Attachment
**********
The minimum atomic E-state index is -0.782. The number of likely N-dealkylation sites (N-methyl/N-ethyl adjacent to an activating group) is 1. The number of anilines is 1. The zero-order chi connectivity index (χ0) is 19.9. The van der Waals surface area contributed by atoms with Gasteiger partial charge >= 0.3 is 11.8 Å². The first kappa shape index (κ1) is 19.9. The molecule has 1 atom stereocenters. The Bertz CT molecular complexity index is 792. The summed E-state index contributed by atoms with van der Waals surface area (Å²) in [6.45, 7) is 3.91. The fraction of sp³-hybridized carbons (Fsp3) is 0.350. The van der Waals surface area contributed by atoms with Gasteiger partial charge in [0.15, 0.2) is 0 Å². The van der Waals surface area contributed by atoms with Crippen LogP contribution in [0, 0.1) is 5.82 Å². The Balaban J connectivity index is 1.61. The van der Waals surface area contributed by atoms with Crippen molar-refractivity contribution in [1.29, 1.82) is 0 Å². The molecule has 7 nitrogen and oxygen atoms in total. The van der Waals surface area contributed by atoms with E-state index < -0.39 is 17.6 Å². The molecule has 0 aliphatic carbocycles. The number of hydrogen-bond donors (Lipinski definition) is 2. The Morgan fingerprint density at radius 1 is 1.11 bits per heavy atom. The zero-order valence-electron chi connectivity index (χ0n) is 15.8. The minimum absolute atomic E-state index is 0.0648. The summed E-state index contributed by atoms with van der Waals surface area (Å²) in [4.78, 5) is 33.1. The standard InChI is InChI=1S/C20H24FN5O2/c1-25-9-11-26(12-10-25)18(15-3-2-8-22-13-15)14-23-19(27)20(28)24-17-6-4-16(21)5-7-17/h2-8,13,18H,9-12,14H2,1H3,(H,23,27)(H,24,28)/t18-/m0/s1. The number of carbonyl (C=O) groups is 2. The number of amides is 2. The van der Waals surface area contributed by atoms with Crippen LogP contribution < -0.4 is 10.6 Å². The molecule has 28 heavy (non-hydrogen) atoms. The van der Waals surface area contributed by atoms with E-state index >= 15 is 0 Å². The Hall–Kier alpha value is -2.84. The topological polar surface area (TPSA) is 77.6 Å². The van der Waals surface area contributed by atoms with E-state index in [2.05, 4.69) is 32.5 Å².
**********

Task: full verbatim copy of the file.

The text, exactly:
The minimum atomic E-state index is -0.782. The number of likely N-dealkylation sites (N-methyl/N-ethyl adjacent to an activating group) is 1. The number of anilines is 1. The zero-order chi connectivity index (χ0) is 19.9. The van der Waals surface area contributed by atoms with Gasteiger partial charge >= 0.3 is 11.8 Å². The first kappa shape index (κ1) is 19.9. The molecule has 1 atom stereocenters. The Bertz CT molecular complexity index is 792. The summed E-state index contributed by atoms with van der Waals surface area (Å²) in [6.45, 7) is 3.91. The fraction of sp³-hybridized carbons (Fsp3) is 0.350. The van der Waals surface area contributed by atoms with Gasteiger partial charge in [0.15, 0.2) is 0 Å². The van der Waals surface area contributed by atoms with Crippen LogP contribution in [0, 0.1) is 5.82 Å². The Balaban J connectivity index is 1.61. The van der Waals surface area contributed by atoms with Crippen molar-refractivity contribution in [1.29, 1.82) is 0 Å². The molecule has 7 nitrogen and oxygen atoms in total. The van der Waals surface area contributed by atoms with E-state index < -0.39 is 17.6 Å². The molecule has 0 aliphatic carbocycles. The number of hydrogen-bond donors (Lipinski definition) is 2. The Morgan fingerprint density at radius 1 is 1.11 bits per heavy atom. The zero-order valence-electron chi connectivity index (χ0n) is 15.8. The minimum absolute atomic E-state index is 0.0648. The summed E-state index contributed by atoms with van der Waals surface area (Å²) in [4.78, 5) is 33.1. The standard InChI is InChI=1S/C20H24FN5O2/c1-25-9-11-26(12-10-25)18(15-3-2-8-22-13-15)14-23-19(27)20(28)24-17-6-4-16(21)5-7-17/h2-8,13,18H,9-12,14H2,1H3,(H,23,27)(H,24,28)/t18-/m0/s1. The number of carbonyl (C=O) groups is 2. The number of amides is 2. The van der Waals surface area contributed by atoms with Crippen LogP contribution < -0.4 is 10.6 Å². The molecule has 28 heavy (non-hydrogen) atoms. The van der Waals surface area contributed by atoms with E-state index >= 15 is 0 Å². The Hall–Kier alpha value is -2.84. The topological polar surface area (TPSA) is 77.6 Å². The van der Waals surface area contributed by atoms with E-state index in [2.05, 4.69) is 32.5 Å².